Improve your Dutch or pay the price!

New rules from the Dutch Government that came in to force earlier this year mean that people with poor language skills will be forced improve themselves by attending language classes or suffer the consequences.  This rule is for people claiming benefits in Holland. Those who refuse to improve themselves risk having their benefits cut. 20% for the first 12 months before being cut all together if no improvement is made.

It sounds like a harsh new rule but one I thought would harness debate. 

The language capabilities of a person on benefits is to be assessed with an exam. Knowing that 1.9 million people in the Netherlands do not speak Dutch well enough to pass the lowest high school leaving exam this is no mean feat.  It has never been a secret that the language is bloody hard and at times even down right confusing. I have always been very vocal about my struggles with Dutch, even with English being a germanic language it didn’t make it any easier for me. For the Dutch Government to set the bar at age 12 peaked my interest.

How good was your mother tongue language age 12?

My English was probably pretty decent back then but there is always room for improvement. I learn new words all the time, the most recent new word added to my vocabulary is ‘resplendent‘. An adjective meaning “attractive and impressive through being richly colourful or sumptuous”. Great word right?! As a firm believer in – why say in 100 what you can in 10 – I don’t specifically see the need for such a complex vocabulary. In my job we use very different forms of English for any range of intended target audience. I’m not poorly educated and I have a professional, graduate job but my English isn’t at the level of some of my work colleagues. It doesn’t mean I’m not as good at my job if anything I means I can talk to anybody with any ability and be understood.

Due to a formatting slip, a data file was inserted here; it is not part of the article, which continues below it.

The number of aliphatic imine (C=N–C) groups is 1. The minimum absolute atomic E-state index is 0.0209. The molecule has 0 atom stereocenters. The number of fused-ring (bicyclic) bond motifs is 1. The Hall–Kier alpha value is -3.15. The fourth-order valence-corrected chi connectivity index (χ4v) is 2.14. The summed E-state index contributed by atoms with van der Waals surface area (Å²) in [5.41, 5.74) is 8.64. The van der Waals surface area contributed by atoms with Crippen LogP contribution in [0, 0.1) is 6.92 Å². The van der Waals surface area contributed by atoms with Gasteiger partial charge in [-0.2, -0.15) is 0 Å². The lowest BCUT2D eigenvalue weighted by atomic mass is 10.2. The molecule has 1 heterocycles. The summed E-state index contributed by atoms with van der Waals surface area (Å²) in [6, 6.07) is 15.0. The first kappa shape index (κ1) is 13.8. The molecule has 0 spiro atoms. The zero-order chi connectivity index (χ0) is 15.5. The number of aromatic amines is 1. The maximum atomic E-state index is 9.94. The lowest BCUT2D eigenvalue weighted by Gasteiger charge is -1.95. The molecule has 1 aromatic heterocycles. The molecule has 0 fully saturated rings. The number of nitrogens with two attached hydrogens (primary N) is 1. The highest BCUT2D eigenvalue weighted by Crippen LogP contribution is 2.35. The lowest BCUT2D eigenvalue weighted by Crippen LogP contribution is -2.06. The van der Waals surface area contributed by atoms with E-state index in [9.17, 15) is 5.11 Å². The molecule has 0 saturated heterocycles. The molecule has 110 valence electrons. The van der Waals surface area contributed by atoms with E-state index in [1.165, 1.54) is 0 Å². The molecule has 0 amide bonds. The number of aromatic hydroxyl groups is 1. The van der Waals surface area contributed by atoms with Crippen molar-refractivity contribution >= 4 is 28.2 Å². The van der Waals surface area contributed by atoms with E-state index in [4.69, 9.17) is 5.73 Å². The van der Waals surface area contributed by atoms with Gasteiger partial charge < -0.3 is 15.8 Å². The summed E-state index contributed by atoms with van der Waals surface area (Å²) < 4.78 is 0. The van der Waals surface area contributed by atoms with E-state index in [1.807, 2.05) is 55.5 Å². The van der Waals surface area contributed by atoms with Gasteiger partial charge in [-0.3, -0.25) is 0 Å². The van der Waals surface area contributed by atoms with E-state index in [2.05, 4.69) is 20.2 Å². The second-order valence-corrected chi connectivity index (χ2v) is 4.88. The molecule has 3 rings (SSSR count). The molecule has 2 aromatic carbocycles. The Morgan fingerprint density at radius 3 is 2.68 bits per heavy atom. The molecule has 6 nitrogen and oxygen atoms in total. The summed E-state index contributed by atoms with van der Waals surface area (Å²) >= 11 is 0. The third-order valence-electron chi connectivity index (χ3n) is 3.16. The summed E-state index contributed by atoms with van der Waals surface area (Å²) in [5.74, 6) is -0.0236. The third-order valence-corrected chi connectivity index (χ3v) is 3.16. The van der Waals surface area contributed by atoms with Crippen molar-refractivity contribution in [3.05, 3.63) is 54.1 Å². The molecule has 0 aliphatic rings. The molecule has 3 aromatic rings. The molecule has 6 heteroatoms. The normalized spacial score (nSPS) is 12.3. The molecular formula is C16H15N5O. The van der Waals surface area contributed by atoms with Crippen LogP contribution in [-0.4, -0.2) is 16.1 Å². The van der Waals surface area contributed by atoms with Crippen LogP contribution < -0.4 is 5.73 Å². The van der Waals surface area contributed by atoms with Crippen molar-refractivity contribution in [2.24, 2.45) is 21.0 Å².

Now this rule isn’t being pedantic over the use of a few long words.  The idea behind it is to raise the educational level of a nation and shrink the Dutch Welfare State. I think that is a big thing for a country to strive for (if not a little ambitious!) . In the UK the aim is for every child leaving school to have a standard level of English and Maths. We have put an increased focus on this in recent years and we are seeing progress and success with that but I cant help but question how does one really enforce and execute a ruling like the proposal in the Netherlands?

With 39,000 claimants in Rotterdam officials have already said that it would take 2 years to fully assess everybody. How do you even begin to finance this?! Not to mention the cost of the courses.

Why the sudden change?

The incentive for working harder and studying more seriously is to avoid being financially penalised. Better grades when leaving school means the increased likelihood of getting a job and therefore breaking the cycle of claiming. A lovely idea I would happily welcome back in the UK. The benefit to the Social Security system keep on coming with research claiming that of people aged 25 with only primary school education, one-quarter are obese. Graduate in comparison are  6 percent.Den_Haag_Binnenhof.jpg

Maybe putting an age limit on it is the answer but I’m still on the fence as to the significance of age 12. Can you really get an adult locked in a generation of benefit dependency to take an exam and improve their language proficiency? What would be the cost of this assessment on such a national scale? I have a feeling that in the short time the expense will far outweigh the gains made from cutting and/or losing claimants from the system.

So far no municipalities have cut benefits.  Perhaps this new scheme is highlighting the fact that Dutch language proficiency is higher than perceived. Maybe there is some other underlying reason why benefit claimants are so high. Or perhaps there is just too much of a funding gap in increasing a persons language skills. Only time will tell if this decision will be an asset to the country’s purse or simply open up a black hole of public spending.

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